The American Association of University Professors (AAUP) has issued the findings of its annual Faculty Compensation Survey and the picture is not pretty.
“The survey found that real wages for full-time faculty decreased for the first time since the Great Recession, and average wage growth for all ranks of full-time faculty was the lowest since the AAUP began tracking annual wage growth in 1972. After adjusting for inflation, real wages decreased at over two-thirds of colleges and universities. The number of full-time faculty decreased at over half of institutions,” according to the AAUP.
The decrease in real wages for full-time faculty members is particularly alarming, since it suggests the direct impact of the defunding of higher education in the United States (especially at state universities).
There are fewer and fewer professors at universities and colleges, as more part-time instructors are being employed in adjunct and temporary positions. The full-time professors who are still employed at universities and colleges are earning less.
The AAUP provides details on its survey methodology: “Data collection for the AAUP’s 2020–21 Faculty Compensation Survey concluded in March, with 929 US colleges and universities providing employment data for nearly 380,000 full-time faculty members as well as senior administrators at nearly 600 institutions. In addition to full-time faculty employment data, institutions reported data for over 100,000 part-time faculty members who were employed in the prior academic year (2019–20). Data on part-time faculty were collected for the prior academic year, 2019–20, to ensure that institutions could provide complete data records.”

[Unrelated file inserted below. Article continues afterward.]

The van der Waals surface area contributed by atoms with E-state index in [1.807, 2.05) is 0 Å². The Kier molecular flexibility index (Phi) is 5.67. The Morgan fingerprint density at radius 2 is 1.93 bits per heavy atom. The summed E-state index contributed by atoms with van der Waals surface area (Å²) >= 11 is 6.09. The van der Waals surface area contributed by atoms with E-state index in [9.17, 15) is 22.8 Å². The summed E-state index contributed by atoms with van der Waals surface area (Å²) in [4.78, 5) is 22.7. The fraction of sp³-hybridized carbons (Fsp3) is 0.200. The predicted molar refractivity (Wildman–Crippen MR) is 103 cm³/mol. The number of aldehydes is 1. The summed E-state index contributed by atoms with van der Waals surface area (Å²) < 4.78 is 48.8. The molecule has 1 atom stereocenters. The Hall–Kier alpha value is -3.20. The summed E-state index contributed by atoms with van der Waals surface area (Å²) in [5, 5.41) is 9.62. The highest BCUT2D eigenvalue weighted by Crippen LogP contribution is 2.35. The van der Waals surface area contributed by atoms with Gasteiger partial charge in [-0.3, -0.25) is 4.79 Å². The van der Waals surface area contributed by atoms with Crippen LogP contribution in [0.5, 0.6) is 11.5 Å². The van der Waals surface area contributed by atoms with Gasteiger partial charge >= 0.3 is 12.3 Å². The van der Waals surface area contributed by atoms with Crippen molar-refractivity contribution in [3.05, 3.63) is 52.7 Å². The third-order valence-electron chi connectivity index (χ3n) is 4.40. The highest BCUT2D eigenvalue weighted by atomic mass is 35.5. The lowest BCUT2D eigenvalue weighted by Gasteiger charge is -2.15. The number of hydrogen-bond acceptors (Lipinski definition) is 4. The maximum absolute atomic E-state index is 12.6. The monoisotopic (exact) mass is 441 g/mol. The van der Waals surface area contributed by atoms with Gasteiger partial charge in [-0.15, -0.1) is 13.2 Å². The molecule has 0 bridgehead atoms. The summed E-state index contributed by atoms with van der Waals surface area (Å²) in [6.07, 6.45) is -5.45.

This year’s Faculty Compensation Survey tracked the usual salary data, but also has some additional features from previous years: “To understand the ways in which institutions responded to the COVID-19 pandemic, the AAUP also asked participating institutions to identify how many faculty members–both tenure-line and non-tenure-track–were impacted by actions taken by institutions. US colleges and universities have taken a wide range of actions in response to financial difficulties stemming from the COVID-19 pandemic. At a time when many institutions were already struggling to balance their budgets, many lowered their expenditures by implementing hiring freezes, salary cuts, fringe benefit cuts, furloughs, and layoffs. The results of the AAUP’s 2020–21 Faculty Compensation Survey highlight the prevalence of such actions and how they have affected faculty members.”
For the full Faculty Compensation Survey, see the AAUP website.
For broader context on faculty members’ status within higher education institutions, see Benjamin Ginsberg, The Fall of the Faculty: The Rise of the All-Administrative University and Why It Matters (New York: Oxford University Press, 2011). The book description is available at the Oxford University Press website.
Benjamin Ginsberg offered a book talk in 2014 on the GBH Forum Network, available on YouTube. The online publication Inside Higher Ed interviewed Benjamin Ginsberg about the book in 2011.